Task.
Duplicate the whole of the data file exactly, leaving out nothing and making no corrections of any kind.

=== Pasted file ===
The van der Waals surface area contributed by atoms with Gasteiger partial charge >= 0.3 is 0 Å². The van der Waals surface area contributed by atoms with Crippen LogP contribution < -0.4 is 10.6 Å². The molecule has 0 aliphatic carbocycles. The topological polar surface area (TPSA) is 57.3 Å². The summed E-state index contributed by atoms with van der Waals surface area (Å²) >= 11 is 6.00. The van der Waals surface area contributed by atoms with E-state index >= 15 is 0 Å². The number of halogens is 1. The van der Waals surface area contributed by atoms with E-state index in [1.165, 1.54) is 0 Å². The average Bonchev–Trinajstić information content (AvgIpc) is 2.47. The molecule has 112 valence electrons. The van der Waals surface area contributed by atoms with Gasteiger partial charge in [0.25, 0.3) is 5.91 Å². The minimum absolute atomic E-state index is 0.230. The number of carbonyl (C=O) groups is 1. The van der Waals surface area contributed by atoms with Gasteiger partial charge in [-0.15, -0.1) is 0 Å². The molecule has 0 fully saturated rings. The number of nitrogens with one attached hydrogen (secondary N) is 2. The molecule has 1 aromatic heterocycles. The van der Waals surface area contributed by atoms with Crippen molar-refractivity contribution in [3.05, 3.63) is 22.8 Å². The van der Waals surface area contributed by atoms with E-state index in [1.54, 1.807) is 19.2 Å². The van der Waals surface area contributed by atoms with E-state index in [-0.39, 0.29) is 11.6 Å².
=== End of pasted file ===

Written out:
The van der Waals surface area contributed by atoms with Gasteiger partial charge >= 0.3 is 0 Å². The van der Waals surface area contributed by atoms with Crippen LogP contribution < -0.4 is 10.6 Å². The molecule has 0 aliphatic carbocycles. The topological polar surface area (TPSA) is 57.3 Å². The summed E-state index contributed by atoms with van der Waals surface area (Å²) >= 11 is 6.00. The van der Waals surface area contributed by atoms with E-state index >= 15 is 0 Å². The number of halogens is 1. The van der Waals surface area contributed by atoms with E-state index in [1.165, 1.54) is 0 Å². The average Bonchev–Trinajstić information content (AvgIpc) is 2.47. The molecule has 112 valence electrons. The van der Waals surface area contributed by atoms with Gasteiger partial charge in [0.25, 0.3) is 5.91 Å². The minimum absolute atomic E-state index is 0.230. The number of carbonyl (C=O) groups is 1. The van der Waals surface area contributed by atoms with Gasteiger partial charge in [-0.15, -0.1) is 0 Å². The molecule has 0 fully saturated rings. The number of nitrogens with one attached hydrogen (secondary N) is 2. The molecule has 1 aromatic heterocycles. The van der Waals surface area contributed by atoms with Crippen molar-refractivity contribution in [3.05, 3.63) is 22.8 Å². The van der Waals surface area contributed by atoms with E-state index in [1.54, 1.807) is 19.2 Å². The van der Waals surface area contributed by atoms with E-state index in [-0.39, 0.29) is 11.6 Å².